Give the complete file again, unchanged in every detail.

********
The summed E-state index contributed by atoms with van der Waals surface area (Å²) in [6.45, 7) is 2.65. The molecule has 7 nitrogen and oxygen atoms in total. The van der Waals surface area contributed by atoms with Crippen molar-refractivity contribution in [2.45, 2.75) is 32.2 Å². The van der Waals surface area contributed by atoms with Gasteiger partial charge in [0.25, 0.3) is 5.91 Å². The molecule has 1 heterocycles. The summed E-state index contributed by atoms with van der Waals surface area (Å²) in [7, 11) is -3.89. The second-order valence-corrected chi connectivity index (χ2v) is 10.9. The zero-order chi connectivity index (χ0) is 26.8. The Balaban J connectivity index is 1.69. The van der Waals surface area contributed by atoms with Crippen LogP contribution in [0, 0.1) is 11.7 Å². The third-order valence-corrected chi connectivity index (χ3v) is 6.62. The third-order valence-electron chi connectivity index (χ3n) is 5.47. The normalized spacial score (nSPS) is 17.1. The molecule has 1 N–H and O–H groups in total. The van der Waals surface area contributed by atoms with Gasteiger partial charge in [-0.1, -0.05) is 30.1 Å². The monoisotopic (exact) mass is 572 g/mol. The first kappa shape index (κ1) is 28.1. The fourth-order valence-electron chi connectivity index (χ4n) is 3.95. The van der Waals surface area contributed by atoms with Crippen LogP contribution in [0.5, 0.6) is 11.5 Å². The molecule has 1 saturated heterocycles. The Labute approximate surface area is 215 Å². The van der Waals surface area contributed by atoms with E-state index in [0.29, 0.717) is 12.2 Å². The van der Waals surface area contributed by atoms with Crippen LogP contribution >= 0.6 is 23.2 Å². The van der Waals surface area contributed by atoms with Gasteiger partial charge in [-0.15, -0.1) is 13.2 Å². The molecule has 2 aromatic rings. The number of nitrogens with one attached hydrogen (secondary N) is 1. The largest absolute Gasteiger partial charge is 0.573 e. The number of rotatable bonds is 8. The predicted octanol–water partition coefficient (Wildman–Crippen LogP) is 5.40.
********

The summed E-state index contributed by atoms with van der Waals surface area (Å²) in [6.45, 7) is 2.65. The molecule has 7 nitrogen and oxygen atoms in total. The van der Waals surface area contributed by atoms with Crippen molar-refractivity contribution in [2.45, 2.75) is 32.2 Å². The van der Waals surface area contributed by atoms with Gasteiger partial charge in [0.25, 0.3) is 5.91 Å². The molecule has 1 heterocycles. The summed E-state index contributed by atoms with van der Waals surface area (Å²) in [7, 11) is -3.89. The second-order valence-corrected chi connectivity index (χ2v) is 10.9. The zero-order chi connectivity index (χ0) is 26.8. The Balaban J connectivity index is 1.69. The van der Waals surface area contributed by atoms with Crippen LogP contribution in [0, 0.1) is 11.7 Å². The third-order valence-corrected chi connectivity index (χ3v) is 6.62. The third-order valence-electron chi connectivity index (χ3n) is 5.47. The normalized spacial score (nSPS) is 17.1. The molecule has 1 N–H and O–H groups in total. The van der Waals surface area contributed by atoms with Gasteiger partial charge in [-0.1, -0.05) is 30.1 Å². The monoisotopic (exact) mass is 572 g/mol. The first kappa shape index (κ1) is 28.1. The fourth-order valence-electron chi connectivity index (χ4n) is 3.95. The van der Waals surface area contributed by atoms with Crippen LogP contribution in [0.5, 0.6) is 11.5 Å². The molecule has 1 saturated heterocycles. The Labute approximate surface area is 215 Å². The van der Waals surface area contributed by atoms with E-state index in [0.29, 0.717) is 12.2 Å². The van der Waals surface area contributed by atoms with Crippen LogP contribution >= 0.6 is 23.2 Å². The van der Waals surface area contributed by atoms with Gasteiger partial charge in [-0.15, -0.1) is 13.2 Å². The molecule has 2 aromatic rings. The number of nitrogens with one attached hydrogen (secondary N) is 1. The largest absolute Gasteiger partial charge is 0.573 e. The number of rotatable bonds is 8. The predicted octanol–water partition coefficient (Wildman–Crippen LogP) is 5.40.